I was born in a tiny little city called Troyes in the Champagne region in north-eastern France. When I turned 11 we moved to an even smaller town, a little village of 365 people.
I’ve always been very family-oriented because of my background. There’s actually very little French in me. On my father’s side it’s half Ukrainian, half Polish. And on my mother’s side it’s half French, half Italian.
So there is only a quarter French there. All those backgrounds are very involved in food and family and parties, so that’s probably why I’m always creating things.
My mother was a small-time vaudeville actress and my father had a Russian dance troupe. We used to tour about three months of the year doing the summer season. And when my Mum needed a young child in one of the plays, she always chose me.
So basically I’ve been treading the boards since the age of six. I danced with the troupe from the age of six to the age of 15, when I left home.
I’d had pretty basic schooling and even though I was pretty good at school I never felt like I wanted an intellectual career. I wanted a career in entertainment and I also loved food.
Someone offered me a job as an apprentice in one of the best restaurants in Troyes. Amazingly enough all my training was in the dining room -“ I was trained to be a ma?e d’. I’ve never done any formal training in the kitchen.
When I finished the apprenticeship I decided to join the army. At that time in France it was compulsory to do a stint in the army, usually in your early 20s.
I knew I was gay from very early on. I had my first affair with my father’s business partner when I was 14 -“ it was just flirting really. He got caught and got fired.
My first sexual experience was at 16 and again with someone very close to the family. So I knew what I wanted.
Most of my mother’s friends were gay so it was never really much of a problem. But the Ukrainian side of the family was a bit more macho so I felt maybe I needed to put a bit of macho in my life.
I thought being gay was maybe just a phase I was going through and that the army would toughen me up.
I was around 18 at the time and I became a professional soldier -“ I’ve never had more sex in my life. I could choose where I wanted to go and I went to New Caledonia. It was literally like Club Med -“ lots of beautiful boys, hardly any work. It was really fabulous.
That was in the late 1970s, and New Caledonia was also a place where many Australians went on holiday. I met lots of Australians and they always told me to visit them at home.
On my way home in 1980 I came to visit some friends in Sydney. I could hardly speak English, I knew hardly anyone, I’d never been anywhere but the airport. and yet I knew this was the place I would be living forever.
Within a day I had a job as a waiter in a French restaurant. Not speaking English meant it didn’t work too well, which is how I got to work in the kitchen. Within two weeks I was the head chef.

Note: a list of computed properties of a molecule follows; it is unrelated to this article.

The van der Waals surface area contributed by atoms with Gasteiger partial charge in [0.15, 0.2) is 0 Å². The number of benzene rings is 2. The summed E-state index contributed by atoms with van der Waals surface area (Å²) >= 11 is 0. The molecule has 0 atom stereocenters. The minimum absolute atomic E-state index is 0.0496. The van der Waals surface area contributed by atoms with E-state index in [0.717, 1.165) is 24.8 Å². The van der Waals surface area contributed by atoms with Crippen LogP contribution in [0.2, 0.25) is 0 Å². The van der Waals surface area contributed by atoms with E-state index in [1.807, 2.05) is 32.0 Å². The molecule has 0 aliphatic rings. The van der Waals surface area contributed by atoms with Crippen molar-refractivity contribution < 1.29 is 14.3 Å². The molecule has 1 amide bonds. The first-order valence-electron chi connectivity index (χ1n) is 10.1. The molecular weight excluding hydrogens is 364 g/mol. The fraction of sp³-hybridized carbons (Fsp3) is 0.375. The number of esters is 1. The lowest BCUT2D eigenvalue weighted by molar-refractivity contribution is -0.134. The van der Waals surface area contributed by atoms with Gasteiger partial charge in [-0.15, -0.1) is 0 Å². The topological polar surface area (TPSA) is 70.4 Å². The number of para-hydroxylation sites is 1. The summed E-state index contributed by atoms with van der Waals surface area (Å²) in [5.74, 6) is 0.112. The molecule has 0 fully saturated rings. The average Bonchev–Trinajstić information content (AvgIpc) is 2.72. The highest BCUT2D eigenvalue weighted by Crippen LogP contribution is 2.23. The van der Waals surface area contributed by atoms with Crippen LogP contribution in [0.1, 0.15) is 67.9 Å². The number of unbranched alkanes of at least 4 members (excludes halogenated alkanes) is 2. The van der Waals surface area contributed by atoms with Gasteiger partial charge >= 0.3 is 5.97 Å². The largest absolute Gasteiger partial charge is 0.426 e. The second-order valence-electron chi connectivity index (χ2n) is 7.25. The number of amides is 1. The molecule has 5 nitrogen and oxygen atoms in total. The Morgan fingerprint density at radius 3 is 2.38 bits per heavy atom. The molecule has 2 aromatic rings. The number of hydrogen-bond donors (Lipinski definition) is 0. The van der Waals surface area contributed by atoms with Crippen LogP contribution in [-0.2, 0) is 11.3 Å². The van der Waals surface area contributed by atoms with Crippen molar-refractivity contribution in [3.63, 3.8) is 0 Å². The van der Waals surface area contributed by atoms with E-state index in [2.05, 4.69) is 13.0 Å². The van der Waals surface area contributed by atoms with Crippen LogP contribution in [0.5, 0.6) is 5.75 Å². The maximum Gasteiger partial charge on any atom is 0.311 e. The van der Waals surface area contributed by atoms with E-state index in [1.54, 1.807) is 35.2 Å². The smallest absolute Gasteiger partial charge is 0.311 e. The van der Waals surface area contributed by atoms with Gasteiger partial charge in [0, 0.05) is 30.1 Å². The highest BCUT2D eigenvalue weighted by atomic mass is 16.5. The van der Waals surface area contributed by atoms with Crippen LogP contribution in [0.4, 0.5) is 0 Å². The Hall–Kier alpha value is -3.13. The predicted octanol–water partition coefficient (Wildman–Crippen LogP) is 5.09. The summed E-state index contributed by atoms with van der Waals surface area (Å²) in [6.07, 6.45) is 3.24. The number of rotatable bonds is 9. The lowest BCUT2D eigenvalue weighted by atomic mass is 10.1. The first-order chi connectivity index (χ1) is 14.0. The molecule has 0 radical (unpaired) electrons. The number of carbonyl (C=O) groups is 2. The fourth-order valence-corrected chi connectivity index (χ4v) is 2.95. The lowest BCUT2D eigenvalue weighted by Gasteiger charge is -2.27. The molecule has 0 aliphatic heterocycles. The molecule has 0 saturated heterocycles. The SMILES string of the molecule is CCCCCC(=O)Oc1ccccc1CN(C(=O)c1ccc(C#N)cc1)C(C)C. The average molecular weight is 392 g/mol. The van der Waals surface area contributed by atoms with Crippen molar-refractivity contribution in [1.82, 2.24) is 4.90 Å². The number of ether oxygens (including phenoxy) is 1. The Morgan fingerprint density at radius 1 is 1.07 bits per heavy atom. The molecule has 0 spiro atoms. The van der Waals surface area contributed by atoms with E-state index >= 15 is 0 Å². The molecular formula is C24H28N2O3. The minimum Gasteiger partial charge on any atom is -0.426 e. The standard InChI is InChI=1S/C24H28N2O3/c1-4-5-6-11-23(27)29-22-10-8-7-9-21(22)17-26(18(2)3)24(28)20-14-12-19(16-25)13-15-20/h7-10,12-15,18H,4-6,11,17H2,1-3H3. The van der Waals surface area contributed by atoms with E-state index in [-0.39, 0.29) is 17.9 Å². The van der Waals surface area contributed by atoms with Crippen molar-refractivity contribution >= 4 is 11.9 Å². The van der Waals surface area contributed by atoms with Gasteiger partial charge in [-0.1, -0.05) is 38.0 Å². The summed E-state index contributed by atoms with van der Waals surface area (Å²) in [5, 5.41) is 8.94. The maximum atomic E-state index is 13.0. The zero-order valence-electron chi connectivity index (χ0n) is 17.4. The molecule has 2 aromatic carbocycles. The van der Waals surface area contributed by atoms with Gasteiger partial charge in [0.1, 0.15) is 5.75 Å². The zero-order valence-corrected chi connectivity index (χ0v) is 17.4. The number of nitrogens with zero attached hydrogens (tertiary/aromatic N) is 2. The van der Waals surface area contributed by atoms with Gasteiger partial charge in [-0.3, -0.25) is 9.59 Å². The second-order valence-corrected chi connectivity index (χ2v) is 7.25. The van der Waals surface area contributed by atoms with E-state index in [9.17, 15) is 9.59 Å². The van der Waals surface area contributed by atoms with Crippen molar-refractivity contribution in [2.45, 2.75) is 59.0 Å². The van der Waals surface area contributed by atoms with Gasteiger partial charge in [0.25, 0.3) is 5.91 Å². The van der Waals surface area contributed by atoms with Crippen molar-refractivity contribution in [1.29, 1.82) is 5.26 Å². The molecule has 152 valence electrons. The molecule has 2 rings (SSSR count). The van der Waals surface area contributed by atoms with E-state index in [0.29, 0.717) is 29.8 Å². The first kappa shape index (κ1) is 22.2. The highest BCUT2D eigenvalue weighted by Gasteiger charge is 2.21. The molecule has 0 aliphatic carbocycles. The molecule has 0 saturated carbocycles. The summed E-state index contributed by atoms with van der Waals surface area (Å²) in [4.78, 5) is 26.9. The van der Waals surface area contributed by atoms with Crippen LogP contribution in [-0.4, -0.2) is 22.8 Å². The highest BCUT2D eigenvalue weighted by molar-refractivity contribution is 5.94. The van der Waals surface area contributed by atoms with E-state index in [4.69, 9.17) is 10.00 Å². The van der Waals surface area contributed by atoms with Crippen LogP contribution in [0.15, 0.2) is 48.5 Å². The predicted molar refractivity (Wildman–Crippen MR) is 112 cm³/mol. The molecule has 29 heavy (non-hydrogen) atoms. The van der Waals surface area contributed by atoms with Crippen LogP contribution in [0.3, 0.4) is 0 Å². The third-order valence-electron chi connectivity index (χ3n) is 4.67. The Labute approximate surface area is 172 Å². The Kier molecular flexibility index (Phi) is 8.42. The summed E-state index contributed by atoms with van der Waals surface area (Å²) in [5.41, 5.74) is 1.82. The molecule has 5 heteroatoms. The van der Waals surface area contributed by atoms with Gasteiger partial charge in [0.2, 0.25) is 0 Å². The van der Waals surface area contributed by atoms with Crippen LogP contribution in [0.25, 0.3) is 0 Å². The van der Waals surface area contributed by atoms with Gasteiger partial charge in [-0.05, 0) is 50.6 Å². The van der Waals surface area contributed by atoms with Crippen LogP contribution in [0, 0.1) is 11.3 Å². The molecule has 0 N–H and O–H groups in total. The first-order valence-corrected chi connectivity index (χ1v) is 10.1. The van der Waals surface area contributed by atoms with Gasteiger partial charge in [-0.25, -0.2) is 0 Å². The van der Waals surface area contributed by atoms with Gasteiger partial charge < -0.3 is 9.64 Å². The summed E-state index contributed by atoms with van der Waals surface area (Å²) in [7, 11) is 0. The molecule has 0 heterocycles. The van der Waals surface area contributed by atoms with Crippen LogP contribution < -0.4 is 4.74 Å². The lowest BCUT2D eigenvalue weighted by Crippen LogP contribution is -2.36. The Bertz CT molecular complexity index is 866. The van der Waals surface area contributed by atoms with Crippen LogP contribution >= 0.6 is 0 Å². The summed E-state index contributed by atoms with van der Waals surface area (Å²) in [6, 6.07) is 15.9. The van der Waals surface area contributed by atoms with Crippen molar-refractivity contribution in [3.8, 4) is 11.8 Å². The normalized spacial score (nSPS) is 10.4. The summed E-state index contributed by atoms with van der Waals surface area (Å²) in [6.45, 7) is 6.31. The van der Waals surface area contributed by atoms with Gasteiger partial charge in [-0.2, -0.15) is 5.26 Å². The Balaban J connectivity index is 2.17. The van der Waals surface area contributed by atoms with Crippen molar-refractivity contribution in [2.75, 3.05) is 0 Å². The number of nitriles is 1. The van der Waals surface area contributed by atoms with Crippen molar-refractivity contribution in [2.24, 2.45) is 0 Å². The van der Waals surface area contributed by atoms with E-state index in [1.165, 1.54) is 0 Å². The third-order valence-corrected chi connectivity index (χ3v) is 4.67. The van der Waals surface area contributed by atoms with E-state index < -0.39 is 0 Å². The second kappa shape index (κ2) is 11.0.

I learned English watching Number 96 on television. I then moved to the Blue Mountains to work with a Frenchwoman who was running a restaurant in Katoomba.
Later I opened my own restaurant in Willoughby with my partner at the time -“ first time, last time.
At the beginning it was fabulous, but when you work together 24 hours a day and live together -¦ within a year we had relationship problems that were reflecting on the restaurant.
He thought the way to get rid of me would be to dob me in to Immigration. It was my fault -“ I had overstayed my visa because I loved it so much here. But I was paying taxes and everything. They came and arrested me and were going to put me on the plane the morning after. That was around 1982 or 1983.
What he didn’t know was that I had already made residency inquiries through a lawyer, and the application was in progress. So they didn’t throw me out. I got residency and I then left the Willoughby restaurant. I realised I was a better artist than businessperson.
I then worked in other restaurants in Sydney. In the 1990s I started doing a few TV cooking segments, after clients suggested I do a few spots.
I started doing cooking segments on The Midday Show with Kerri-Anne Kennerley in 1997. One day Kerri-Anne said we should do a dress-up day and suggested I do drag. That’s when Claire de Lune came alive. I did 27 weeks of cooking with Kerri-Anne as Claire, and then Claire took on a life of her own.
I started to really mix in the gay community. I wasn’t a performer at that stage really, but slowly I learned the trade. I did shows with Verushka Darling and lots of charity work, and Claire evolved from that.
I’ve now moved my Dinners With Claire nights -“ which I also hold at my apartment -“ to Slide on Oxford Street. Marc is running the restaurant as ma?e d’ from Wednesday to Saturday and Claire is performing on Sundays. And once a month we’re doing Dinner With Claire there.
I had always wanted to perform and act but I found because of my very strong French accent it was very restrictive and hard to get parts here. By creating my own character with the French accent as a very strong part of it, I’ve created my own acting career.
Interview by Ian Gould